The Stop Abuse Campaign today inaugurates regular reports on the work we are doing with a report on two exciting phone calls with representatives of the National Council of Juvenile and Family Court Judges and the National Center for State Courts The connection started with letters to these organizations from our Director of Research, Barry Goldstein. In his letters, which were posted on our web site, Barry put together recent media investigations of the dangerous response to abuse cases with recent research. Taken together it provides a compelling picture that the present practices used in custody courts and child protective agencies cannot protect the health and safety of children.
Most of the good practices included in the Safe Child Act could, and in fact should have been implemented by the courts years ago. This would quickly result in safer outcomes for the children. We contacted these organizations because they have the ability to implement some of the needed changes and persuade others to implement the rest. This is why we believe these calls were so important.
We were very pleased with the response we received during both calls. Unlike most custody cases today, the focus of our discussions was not about whether there is a problem, but rather what can be done to improve the court response to abuse cases. We were careful to limit the discussion to the 3.8% of cases that cannot be settled because they involve the worst abusers who believe the mother had no right to leave. It makes sense to focus on these cases because they are the ones that ruin children’s lives. Limiting the discussion to a small group of cases means there would be less disruption in the court system so the authorities would be more open to reforms concerning abuse cases.
Both organizations were interested in the Safe Child Act, not to promote it, but rather to consider implementing the reforms contained in our proposal. Both organizations asked us to provide sample laws and articles that explain the benefits of our proposal. They were particularly willing to make the ACE Research and Saunders’ Study and major part of future judicial trainings. There was also recognition of problems with the evaluators the courts rely on.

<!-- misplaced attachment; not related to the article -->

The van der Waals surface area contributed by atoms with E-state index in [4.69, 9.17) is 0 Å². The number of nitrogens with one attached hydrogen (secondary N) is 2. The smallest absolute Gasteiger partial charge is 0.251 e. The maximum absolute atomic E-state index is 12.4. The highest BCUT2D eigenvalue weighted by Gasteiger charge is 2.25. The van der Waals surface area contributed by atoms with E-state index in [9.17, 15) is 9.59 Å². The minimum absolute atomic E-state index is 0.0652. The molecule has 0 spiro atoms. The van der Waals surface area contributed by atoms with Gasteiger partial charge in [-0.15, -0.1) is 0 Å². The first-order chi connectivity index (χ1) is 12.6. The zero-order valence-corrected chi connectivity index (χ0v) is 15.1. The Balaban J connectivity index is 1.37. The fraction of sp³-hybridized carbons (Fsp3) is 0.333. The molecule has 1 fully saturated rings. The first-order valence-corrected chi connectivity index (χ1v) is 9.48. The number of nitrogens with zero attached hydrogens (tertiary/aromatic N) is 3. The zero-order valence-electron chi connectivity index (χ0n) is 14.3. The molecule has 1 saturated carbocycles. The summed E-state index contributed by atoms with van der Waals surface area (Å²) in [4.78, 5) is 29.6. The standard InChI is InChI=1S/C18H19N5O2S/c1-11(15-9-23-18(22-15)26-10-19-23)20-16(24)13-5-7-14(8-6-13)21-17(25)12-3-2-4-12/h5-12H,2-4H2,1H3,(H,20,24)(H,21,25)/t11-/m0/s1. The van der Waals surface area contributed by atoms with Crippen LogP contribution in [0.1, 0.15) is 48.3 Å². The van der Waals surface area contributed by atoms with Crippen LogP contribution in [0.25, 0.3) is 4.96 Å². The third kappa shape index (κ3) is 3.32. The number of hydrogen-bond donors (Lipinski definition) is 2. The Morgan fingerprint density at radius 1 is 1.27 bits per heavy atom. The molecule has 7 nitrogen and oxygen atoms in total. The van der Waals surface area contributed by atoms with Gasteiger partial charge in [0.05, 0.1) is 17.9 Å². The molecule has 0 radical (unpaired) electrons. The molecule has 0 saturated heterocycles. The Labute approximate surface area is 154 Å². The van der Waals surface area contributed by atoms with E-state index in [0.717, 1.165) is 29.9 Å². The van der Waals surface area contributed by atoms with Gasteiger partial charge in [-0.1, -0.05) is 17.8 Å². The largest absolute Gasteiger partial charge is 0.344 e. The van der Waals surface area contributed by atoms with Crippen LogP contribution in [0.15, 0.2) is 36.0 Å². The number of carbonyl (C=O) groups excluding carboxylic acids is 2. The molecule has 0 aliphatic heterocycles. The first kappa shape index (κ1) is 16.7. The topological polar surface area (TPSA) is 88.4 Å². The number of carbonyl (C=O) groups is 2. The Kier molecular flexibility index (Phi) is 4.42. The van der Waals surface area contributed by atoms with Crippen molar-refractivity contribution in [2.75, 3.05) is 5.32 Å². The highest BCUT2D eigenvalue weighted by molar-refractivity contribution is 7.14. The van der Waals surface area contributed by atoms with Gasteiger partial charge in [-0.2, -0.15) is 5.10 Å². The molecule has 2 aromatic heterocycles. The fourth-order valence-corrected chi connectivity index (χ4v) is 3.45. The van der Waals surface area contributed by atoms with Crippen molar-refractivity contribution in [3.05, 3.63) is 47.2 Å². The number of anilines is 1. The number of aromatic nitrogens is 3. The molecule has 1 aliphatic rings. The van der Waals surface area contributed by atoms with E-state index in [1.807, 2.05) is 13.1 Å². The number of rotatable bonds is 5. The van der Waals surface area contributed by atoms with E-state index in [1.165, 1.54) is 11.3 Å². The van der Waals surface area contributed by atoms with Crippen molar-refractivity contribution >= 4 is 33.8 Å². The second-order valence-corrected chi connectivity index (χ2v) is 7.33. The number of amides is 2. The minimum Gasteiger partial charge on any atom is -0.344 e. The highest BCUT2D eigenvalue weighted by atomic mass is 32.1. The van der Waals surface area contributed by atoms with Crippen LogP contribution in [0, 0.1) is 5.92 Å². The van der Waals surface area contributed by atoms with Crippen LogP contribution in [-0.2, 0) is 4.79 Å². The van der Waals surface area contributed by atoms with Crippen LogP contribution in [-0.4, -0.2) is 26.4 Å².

Another problem concerns attorneys who are often hostile to presenting evidence of domestic violence and child abuse. This will require new training which is not something these organizations have jurisdiction over. One of the topics we discussed was how retaliatory actions by the courts discourage attorneys and protective mothers from presenting evidence of abuse. The courts cannot protect the children if they do not receive evidence of abuse so it is important for judges to avoid responses that tend to promote self-censorship.
Perhaps most encouraging was that both organizations expressed appreciation for the way we put together the research and media stories and asked to continue working together to better protect children. At many points in the discussion each side expressed agreement on many important points. We know that many of our supporters have had horrific experiences with bad judges and it might be surprising to know there are good judges who want to do the right thing. Of course it is the bad decisions that we are more likely to hear about and it is useful to keep that in mind. This is why scientific research is more helpful than anecdotal evidence. We really appreciated when the NCJFCJ made the distinction between good and bad judges and expressed their frustration about some of their colleagues who will not listen.
Like many of our friends and supporters, Melanie, Andrew and Barry constantly hear horrific stories about the failure of courts to safeguard children. As Ben Atherton-Zeman has expressed, it is an honor when protective mothers share their stories with us, but more than anything we want these stories to end. This is what is so exciting about these phone calls. It could be the start of at least making the stories less common.